Idealism

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You know what the best time of the day is? Now, I’m not talking lunch, or half an hour after dinner when the night’s assortment of desserts are brought out of the fridge. No, the best time of the day lasts a little over 30 seconds—if you’re lucky enough. Its that fleeting moment somewhere in between dreams and reality, between the sun rising and the alarm going off. Its that moment when the body wakes up, but the brain is still in its own waking process, not unlike the booting of a computer.
In those precious few seconds, while the body stretches and rolls over to find the warm spot on the sheets, there is no test today that you forgot to study for. The house is pristine, and your favorite song is playing in time to your heartbeat. The person you love most is lying next to you, sleeping peacefully, and the day is yours to do whatever you wish. There are no negative emotions, because the body is only capable of happiness, grateful for the nights rest and recuperation. It doesn’t worry about last night’s mistakes. It doesn’t even know what a mistake is.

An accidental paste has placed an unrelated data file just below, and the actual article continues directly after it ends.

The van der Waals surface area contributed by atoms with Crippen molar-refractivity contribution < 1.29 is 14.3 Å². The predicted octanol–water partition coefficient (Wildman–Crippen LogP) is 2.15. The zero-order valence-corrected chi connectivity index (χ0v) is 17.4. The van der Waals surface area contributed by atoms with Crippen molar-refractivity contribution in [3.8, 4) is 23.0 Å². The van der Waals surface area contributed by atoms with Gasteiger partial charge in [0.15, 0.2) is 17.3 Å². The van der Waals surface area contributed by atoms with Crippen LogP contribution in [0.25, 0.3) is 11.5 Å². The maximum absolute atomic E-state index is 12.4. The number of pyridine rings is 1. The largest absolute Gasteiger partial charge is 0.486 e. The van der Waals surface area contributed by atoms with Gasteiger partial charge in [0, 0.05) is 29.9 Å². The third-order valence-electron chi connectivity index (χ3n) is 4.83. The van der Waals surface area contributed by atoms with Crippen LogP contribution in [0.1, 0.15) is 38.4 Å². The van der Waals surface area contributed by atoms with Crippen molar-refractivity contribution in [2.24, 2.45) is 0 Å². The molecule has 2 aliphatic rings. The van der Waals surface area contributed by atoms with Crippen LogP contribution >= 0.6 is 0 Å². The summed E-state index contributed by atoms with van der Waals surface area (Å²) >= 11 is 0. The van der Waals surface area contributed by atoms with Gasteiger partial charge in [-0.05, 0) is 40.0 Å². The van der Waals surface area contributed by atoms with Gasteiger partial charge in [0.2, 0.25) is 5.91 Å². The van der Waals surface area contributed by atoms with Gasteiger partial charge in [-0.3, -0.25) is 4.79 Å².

But before you know it, the moment is over. The human brain—the most powerful supercomputer in the world—has finished booting up for the day, and much like when your computer starts up for the first time, everything comes flooding back to you all at once, like little applications you forgot to close before logging off for the night. You’re going to fail that chemistry test because you neglected to study for it. The dishes have piled up, the cat hair is never going to come off your slacks, and the only music you’re hearing is the cat and dog facing off in the next room. The only thing lying next to you is the book you were supposed to read, and that cellphone that died because you forgot to charge it. You remember last night’s argument and your heart sinks.
Why can’t that beautiful moment of blissful ignorance last forever?





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wordnerd54 This work has been published in the Teen Ink monthly print magazine. said...
Mar. 17, 2011 at 9:22 pm
Love it, this happens to me every day.  Even as I read it, I started off so relieved and happy, only to have reality set in and feel depressed about my "chemistry test." Very well done!
 
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